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A primer on building real time data-driven products

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An architectural overview of how to build stream data processing applications.

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A primer on building real time data-driven products

  1. 1. A primer on building real-time data-driven products Lars Albertsson, independent consultant Øyvind Løkling, Schibsted Media Group
  2. 2. Who’s talking? ● Swedish Institute of Computer Science (distributed system test+debug tools) ● Sun Microsystems (very large machines) ● Google (Hangouts, productivity) ● Recorded Future (NLP startup) ● Cinnober Financial Tech. (trading systems) ● Spotify (data processing & modelling) ● Schibsted Media Group (data processing & modelling) ● Mapflat - independent data engineering consultant
  3. 3. Why stream processing? ● Increasing number of data-driven features ● 90+% fed by batch processing ○ Simpler, better tooling ○ 1+ hour data reaction time ● Stream processing for ○ 100ms - 1 hour reaction ○ Decoupled, asynchronous microservices User content Professional content Ads / partners User behaviour Systems Ads System diagnostics Recommendations Data-based features Curated content Pushing Business intelligence Experiments Exploration
  4. 4. The organic past ● Many paths ● Synchronous ● Link failure -> chain failure ● Heterogeneous ● Difficult to recover from transformation bugs Service Service Service App App App DB Poll Queue Aggregate logs NFS Hourly dump Data warehouse ETL Queue NFS scp DB HTTP
  5. 5. ● Publish data in streams ● Replicated, sharded append-only log ● Pub / sub with history ○ Kafka, Google Pub/Sub, AWS Kinesis ● Tap to data lake for batch processing Unified log The unified log Ads Search Feed App App App StreamStream Stream Data lake
  6. 6. ● Decoupled producers/consumers ○ In source/deployment ○ In space ○ In time ● Publish results to log ● Recovers from link failures ● Replay on job bug fix Stream processing Job Ads Search Feed App App App StreamStream Stream Stream Stream Stream Job Job Stream Stream Stream Job Job Data lake Business intelligence Job
  7. 7. ● Applications need current state in DB. ● Should match stream. ● Which holds truth? A. Dual write. Simple & fragile. B. Change data capture C. Event sourcing / Command & Query Responsibility Segregation Databases vs streams Stream Service Stream Service Stream Service Job A B C
  8. 8. Stream processing building blocks ● Aggregate ○ Calculate time windows ○ Aggregate state (in memory / local database / shared database) ● Filter ○ Slim down stream ○ Privacy, security concerns ● Join ○ Enrich by joining with datasets, e.g. geo IP lookup, demographics ○ Join streams within time windows, e.g. click-through rate ● Transform ○ Bring data into same “shape”, schema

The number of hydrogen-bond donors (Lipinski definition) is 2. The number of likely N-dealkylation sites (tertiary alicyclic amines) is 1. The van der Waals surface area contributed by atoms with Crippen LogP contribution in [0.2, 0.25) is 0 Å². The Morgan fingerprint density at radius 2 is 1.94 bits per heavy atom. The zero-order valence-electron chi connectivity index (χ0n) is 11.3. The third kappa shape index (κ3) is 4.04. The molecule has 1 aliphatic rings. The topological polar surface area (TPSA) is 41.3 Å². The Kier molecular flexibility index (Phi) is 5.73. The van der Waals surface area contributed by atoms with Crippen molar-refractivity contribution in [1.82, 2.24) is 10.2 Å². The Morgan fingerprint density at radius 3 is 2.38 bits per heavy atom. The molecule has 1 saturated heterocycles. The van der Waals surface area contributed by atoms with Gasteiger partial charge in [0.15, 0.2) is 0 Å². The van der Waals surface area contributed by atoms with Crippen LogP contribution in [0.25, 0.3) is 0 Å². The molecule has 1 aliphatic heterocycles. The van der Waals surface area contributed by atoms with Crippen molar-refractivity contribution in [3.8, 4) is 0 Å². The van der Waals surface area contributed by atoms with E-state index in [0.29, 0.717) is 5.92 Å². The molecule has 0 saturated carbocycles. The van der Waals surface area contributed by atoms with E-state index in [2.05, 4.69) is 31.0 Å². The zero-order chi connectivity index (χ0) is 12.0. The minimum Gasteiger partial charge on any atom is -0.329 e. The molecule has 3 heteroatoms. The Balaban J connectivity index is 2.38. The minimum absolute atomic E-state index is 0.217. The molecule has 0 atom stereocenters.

9. 9. Stream processing technologies ● Spark Streaming ○ Ideal if you are already using Spark, same model ○ Bridges gap between data science / data engineers, batch and stream ● Kafka Streams ○ Library - new, positions itself as a lightweight alternative ○ Tightly coupled to Kafka ● Others ○ Storm, Heron, Flink, Samza, Google Dataflow, AWS Lambda
  10. 10. ● Update database table, e.g. for polling dashboard ● Create service index table n+1. Notify service to switch. ● Post to external web service ● Push stream to client Egress Service Stream Stream Job Job
  11. 11. Pushing streams to clients ● Reactive streams ○ Akka streams, … ● Standard for back pressure ○ Protects consumers ● Suited for streams to terminal Increasing resources Decreasing resources Job Service App Stream Stream
  12. 12. Real life challenges ● Events are delayed ● Events arrive out of order ● Events are duplicated ● Software changes ● Software has bugs ● Machines fail Tooling, patterns, components do not provide sufficient solutions. You need to plan and be aware.
  13. 13. Architectural patterns Strategies for handling imperfection - bugs, late events, volumes Stream Stream pipeline Service Batch pipeline Lambda Data lake Kappa Stream Stream job version n Stream job version n+1 Data lake Service Stream Switch Dataflow Stream Stream pipeline Service Late events Updates Delta Stream Stream pipeline Data lake Service Batch pipeline Online Nearline Offline
  14. 14. There is always a schema ● Schema on write + Stronger safety net - catch bugs earlier - Requires upfront schema design before data can be received - Synchronised deployment of whole pipeline ● Schema on read + Allows data to be captured as is + Easier to add/change fields - More work to keep data consistent
  15. 15. Schema representation ● Avro, JSON Schema ● Records should include schema ○ Bundled ○ Id + schema registry ● Evolution must be planned ○ E.g. Backward compatible changes allowed; Incompatible -> new topic. ○ Plan for replay of old messages
  16. 16. Secret tip: miscount! ● Sparse data structures ○ Trade little accuracy, 1-3% ○ Gain space, factor 100 - 10000 ● Basic approximate building blocks ○ Approximate filter (Bloom filter), unique item counters (HyperLogLog), top lists (TopK), per-item counter (Count-Min Sketch), percentiles (T-digest), nearest neighbours ○ Sparse memories ● Sufficient for machine learning ○ Collaborative filtering - recommendations ○ Clustering ○ Outlier detection ○ Similarity search
  17. 17. Thank you. Questions? Credits: Øyvind Løkling, Schibsted Media Group ● Content inspiration Confluent, LinkedIn, Google, Netflix, Apache Samza ● Images Tracey Saxby, Integration and Application Network, University of Maryland Center for Environmental Science (